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  • The Early Mesolithic colonization of the northeastern Italian Alps is well known thanks to the very high number of discoveries that have been made since the 1970's. Rich evidence from the Adige valley, in particular, led to the development of the so-called “vertical nomadism model,” based on the dichotomy of valley bottom and high altitude sites. The Sauveterrian evidence of the Cansiglio plateau, being located at mid-altitude in the Venetian pre-Alps, differs from the former settlement model. Based on the data achieved from the techno-economic and traceological analyses carried out on the lithic assemblage from the Casera Lissandri 17 site, the role and function of this evidence is analysed and contextualised. In particular, raw materials indicate a relation with the Belluno valley as far as provisioning territories are concerned. In accordance with its use-wear data and overall composition dominated by microliths, the site should be considered as a seasonal camp dedicated to hunting activities and to the preliminary processing of games.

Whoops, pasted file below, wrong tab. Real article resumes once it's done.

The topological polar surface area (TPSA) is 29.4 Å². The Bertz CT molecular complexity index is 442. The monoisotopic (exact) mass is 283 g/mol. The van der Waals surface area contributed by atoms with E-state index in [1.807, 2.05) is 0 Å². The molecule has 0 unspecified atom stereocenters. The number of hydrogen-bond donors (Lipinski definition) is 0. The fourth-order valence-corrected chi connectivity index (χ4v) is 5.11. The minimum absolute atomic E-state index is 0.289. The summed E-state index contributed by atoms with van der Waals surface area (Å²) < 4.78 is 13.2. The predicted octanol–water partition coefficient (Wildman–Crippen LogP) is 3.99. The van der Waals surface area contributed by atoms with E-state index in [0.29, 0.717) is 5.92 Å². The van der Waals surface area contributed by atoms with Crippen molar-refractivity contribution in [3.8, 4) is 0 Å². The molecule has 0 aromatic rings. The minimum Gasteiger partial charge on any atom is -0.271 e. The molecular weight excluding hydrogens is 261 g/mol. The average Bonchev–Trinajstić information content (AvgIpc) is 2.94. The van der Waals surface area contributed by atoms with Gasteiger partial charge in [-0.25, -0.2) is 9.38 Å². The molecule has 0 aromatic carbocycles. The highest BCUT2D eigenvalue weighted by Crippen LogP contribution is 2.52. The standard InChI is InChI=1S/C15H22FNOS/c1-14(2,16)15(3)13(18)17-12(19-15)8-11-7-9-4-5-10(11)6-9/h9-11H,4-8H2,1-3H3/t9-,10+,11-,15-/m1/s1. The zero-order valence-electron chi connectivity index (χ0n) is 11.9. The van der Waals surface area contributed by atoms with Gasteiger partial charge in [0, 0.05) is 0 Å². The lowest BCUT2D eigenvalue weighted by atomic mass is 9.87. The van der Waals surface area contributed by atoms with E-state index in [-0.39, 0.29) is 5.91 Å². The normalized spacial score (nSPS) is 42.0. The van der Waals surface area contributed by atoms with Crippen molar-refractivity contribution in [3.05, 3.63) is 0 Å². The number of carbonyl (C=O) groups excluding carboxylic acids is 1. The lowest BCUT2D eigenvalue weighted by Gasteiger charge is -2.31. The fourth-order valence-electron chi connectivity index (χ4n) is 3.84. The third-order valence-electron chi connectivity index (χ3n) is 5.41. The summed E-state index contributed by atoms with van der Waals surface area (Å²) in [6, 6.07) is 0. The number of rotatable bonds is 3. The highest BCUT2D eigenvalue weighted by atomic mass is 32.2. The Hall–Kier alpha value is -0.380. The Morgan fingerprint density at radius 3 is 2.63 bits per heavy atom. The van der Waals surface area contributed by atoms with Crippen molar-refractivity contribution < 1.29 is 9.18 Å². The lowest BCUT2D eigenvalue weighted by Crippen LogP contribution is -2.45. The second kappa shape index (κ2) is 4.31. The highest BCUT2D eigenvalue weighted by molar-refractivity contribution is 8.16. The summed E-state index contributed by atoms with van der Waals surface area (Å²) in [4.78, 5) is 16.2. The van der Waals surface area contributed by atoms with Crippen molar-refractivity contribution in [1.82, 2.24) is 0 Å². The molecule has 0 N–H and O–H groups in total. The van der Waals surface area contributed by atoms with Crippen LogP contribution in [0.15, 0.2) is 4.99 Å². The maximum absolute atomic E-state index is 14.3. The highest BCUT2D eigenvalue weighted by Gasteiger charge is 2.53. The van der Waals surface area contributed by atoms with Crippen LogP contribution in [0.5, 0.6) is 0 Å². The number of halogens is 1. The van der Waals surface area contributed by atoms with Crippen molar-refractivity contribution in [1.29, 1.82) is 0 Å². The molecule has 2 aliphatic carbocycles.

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  • In the southern Andes, Holocene climate records show drastic changes in moisture during the early and middle Holocene. To generate a more refined chronology of climate changes in this region, we present a Bayesian model that combines published cosmogenic dates from the Encierro Valley (29.1°S) and radiocarbon dates on peat and soils from the western slope of the Andes (27–33°S). We compare this to a similar model from the high-altitude archaeological site ARQ-18 in the Las Taguas Valley (29.5°S), San Juan, Argentina. These chronologies indicate synchronous changes in climate and occupational intensity, which shed light on hunter-gatherer mobility decisions. This site was first occupied in the early Holocene, when nearby valleys were deglaciated by around 10,700 cal BP. ARQ-18 was occupied a few centuries later around 10,100 cal BP. The site was first colonized during a regional wet phase, probably by hunters from the highlands to north who moved quickly among humid high-altitude valleys. As regional moisture began dropping around 8700–7800 cal BP, occupational intensity at ARQ-18 reached a maximum as diverse groups gathered in the valley. At this point, an important environmental threshold was crossed as groups reversed their mobility patterns and decisions and did not occupy the site for 1700 years. This “archaeological silence” correlates closely with the middle Holocene's hyperaridity during 7800–5700 cal BP. As soon as humidity returned, groups began visiting the site again. From this point on, strategies increasingly incorporated herding in response to less stable environmental conditions.